How To Copy Files Directly From Spotlight

2. Search for the file/folder you want to copy. Highlight the item in Spotlight results either by hovering over with the mouse or selecting it with the arrow keys.

3. Drag the item directly to wherever you want to make an alias of the file, or press “Command + C” on your keyboard to copy it, follow by “Command + V” to paste it.

How To Cut Files from Spotlight

1. Search of the file in Spotlight as usual, and press “Command + C” to copy the file to the clipboard.

2. Navigate to the location wherever you want to move the file to, and press “Command + Option + V” to move the file to the location.

Hitting the additional “Option” key will cut the file instead of simply pasting it.

Both of these tips can be extremely useful if you want to embed a searched item in a program that supports drag-and-drop embedding, such as Word, Pages, Mail, and others, or if you want to make a shortcut to an item in the Dock.

Shujaa Imran

Shujaa Imran is MakeTechEasier’s resident Mac tutorial writer. He’s currently training to follow his other passion become a commercial pilot. You can check his content out on Youtube

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How To Directly Delete Files Faster In Os X El Capitan

Whenever you no longer need a file or folder in OS X, you’d most probably do the same thing that we all do: drag the file into the trash can in the Dock (or press “Command + Delete” if you’re familiar with that keypress). Once done, sometimes you’d empty the Trash Can so that OS X can reclaim your disk space.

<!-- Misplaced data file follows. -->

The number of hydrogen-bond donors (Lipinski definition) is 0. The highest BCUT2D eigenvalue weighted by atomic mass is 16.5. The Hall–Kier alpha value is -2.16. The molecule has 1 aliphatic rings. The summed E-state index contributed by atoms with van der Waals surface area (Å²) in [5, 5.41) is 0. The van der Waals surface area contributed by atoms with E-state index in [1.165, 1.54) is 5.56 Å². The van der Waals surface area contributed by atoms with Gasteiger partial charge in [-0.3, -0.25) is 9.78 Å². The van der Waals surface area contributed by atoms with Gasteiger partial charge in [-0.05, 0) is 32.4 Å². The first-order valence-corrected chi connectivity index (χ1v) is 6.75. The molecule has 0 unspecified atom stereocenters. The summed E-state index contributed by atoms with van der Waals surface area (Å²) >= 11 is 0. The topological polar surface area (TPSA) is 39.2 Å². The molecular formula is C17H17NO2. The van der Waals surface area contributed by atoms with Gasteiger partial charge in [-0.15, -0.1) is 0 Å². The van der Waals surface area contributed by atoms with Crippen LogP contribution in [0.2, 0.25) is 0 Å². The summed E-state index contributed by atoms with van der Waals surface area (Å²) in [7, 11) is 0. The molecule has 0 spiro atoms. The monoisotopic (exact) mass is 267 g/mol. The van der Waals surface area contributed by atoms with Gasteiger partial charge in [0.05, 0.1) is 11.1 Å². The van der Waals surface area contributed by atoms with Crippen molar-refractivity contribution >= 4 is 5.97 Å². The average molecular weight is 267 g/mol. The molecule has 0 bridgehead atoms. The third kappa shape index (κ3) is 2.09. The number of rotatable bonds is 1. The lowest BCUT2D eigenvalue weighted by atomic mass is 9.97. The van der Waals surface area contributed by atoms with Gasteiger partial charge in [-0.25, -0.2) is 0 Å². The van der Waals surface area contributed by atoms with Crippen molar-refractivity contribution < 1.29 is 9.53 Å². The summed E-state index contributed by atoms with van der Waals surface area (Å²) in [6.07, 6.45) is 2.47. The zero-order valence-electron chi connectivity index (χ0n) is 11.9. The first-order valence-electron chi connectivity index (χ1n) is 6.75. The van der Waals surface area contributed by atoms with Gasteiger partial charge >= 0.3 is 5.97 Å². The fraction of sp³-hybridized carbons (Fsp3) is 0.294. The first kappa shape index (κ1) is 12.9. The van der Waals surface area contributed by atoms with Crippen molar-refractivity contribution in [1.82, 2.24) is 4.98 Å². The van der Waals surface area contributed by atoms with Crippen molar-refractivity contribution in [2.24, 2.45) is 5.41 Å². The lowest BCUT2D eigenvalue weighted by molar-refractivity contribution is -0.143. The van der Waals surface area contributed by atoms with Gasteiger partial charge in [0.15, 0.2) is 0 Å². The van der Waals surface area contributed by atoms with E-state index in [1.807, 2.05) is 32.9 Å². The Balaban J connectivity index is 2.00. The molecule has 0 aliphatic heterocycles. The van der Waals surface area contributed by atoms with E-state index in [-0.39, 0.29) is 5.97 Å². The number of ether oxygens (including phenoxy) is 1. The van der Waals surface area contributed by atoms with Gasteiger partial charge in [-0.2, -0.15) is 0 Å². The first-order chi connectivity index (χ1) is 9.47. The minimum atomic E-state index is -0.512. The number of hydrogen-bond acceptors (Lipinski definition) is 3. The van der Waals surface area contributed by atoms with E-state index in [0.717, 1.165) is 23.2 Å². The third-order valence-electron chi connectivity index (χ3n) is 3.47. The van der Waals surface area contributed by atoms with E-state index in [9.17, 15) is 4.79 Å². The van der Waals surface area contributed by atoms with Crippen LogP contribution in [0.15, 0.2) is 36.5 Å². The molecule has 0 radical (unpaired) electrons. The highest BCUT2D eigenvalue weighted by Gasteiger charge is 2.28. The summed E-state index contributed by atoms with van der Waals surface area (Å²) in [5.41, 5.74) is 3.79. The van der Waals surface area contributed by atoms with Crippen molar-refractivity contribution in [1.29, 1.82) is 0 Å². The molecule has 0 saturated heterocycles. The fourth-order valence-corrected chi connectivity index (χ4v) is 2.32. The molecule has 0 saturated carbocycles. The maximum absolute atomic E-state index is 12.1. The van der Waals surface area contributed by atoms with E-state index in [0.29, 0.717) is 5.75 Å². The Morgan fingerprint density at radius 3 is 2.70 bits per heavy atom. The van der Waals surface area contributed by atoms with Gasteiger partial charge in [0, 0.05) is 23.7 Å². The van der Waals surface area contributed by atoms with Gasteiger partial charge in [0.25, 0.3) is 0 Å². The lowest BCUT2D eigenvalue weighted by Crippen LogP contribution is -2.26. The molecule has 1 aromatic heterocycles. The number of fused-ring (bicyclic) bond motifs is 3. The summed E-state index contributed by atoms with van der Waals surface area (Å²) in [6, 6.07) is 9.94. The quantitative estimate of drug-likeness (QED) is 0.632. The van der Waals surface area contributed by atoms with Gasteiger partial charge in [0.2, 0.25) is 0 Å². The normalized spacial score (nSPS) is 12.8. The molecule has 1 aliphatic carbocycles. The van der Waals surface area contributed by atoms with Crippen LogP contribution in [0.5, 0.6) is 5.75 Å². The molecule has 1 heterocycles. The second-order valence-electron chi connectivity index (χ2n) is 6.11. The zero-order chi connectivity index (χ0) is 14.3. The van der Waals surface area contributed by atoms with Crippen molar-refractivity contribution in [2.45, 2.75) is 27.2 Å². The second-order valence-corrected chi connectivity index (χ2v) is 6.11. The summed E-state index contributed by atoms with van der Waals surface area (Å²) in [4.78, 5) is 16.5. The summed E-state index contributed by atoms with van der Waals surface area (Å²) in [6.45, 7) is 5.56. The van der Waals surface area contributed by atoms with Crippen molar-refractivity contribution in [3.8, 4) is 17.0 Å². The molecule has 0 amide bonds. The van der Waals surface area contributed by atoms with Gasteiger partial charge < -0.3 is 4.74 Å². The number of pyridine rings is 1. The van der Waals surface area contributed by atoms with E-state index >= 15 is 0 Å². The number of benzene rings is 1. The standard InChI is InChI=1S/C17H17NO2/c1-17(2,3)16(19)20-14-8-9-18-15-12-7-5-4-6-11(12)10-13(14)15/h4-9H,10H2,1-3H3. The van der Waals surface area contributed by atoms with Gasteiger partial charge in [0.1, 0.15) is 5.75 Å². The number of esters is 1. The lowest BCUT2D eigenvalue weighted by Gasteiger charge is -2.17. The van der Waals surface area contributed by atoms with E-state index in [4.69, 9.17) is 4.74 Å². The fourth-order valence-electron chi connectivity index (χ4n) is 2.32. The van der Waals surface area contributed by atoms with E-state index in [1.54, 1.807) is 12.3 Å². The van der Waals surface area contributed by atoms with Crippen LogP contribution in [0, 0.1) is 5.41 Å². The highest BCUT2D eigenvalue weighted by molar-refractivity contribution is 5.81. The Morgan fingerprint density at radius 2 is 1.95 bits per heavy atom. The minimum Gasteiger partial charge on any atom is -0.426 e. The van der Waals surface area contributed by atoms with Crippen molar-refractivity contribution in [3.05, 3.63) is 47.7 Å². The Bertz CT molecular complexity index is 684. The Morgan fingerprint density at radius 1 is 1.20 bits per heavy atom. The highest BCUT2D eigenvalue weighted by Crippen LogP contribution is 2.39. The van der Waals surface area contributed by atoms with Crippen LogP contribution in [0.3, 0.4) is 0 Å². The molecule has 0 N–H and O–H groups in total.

Now, starting with OS X El Capitan, Apple has introduced a new method that lets you skip the trash can while deleting files from within Finder. The method is quite easy as well, not requiring that much effort, as detailed below:

1. Open up a Finder window, and navigate to the specific file(s) that you want to delete.

2. Select the file, and hold down the Option key on your keyboard.

3. While pressing the Option key, navigate to File (located in the top left corner of your window), and select Delete Immediately.

Doing this will allow you to permanently delete this file, completely bypassing the Trash Can.

If you want to increase your workflow even more, just simply select the file and press “Option + Command + Delete” on your keyboard, which will allow you to do the same action even faster.

Shujaa Imran

Shujaa Imran is MakeTechEasier’s resident Mac tutorial writer. He’s currently training to follow his other passion become a commercial pilot. You can check his content out on Youtube

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Our latest tutorials delivered straight to your inbox

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By signing up, you agree to our Privacy Policy and European users agree to the data transfer policy. We will not share your data and you can unsubscribe at any time.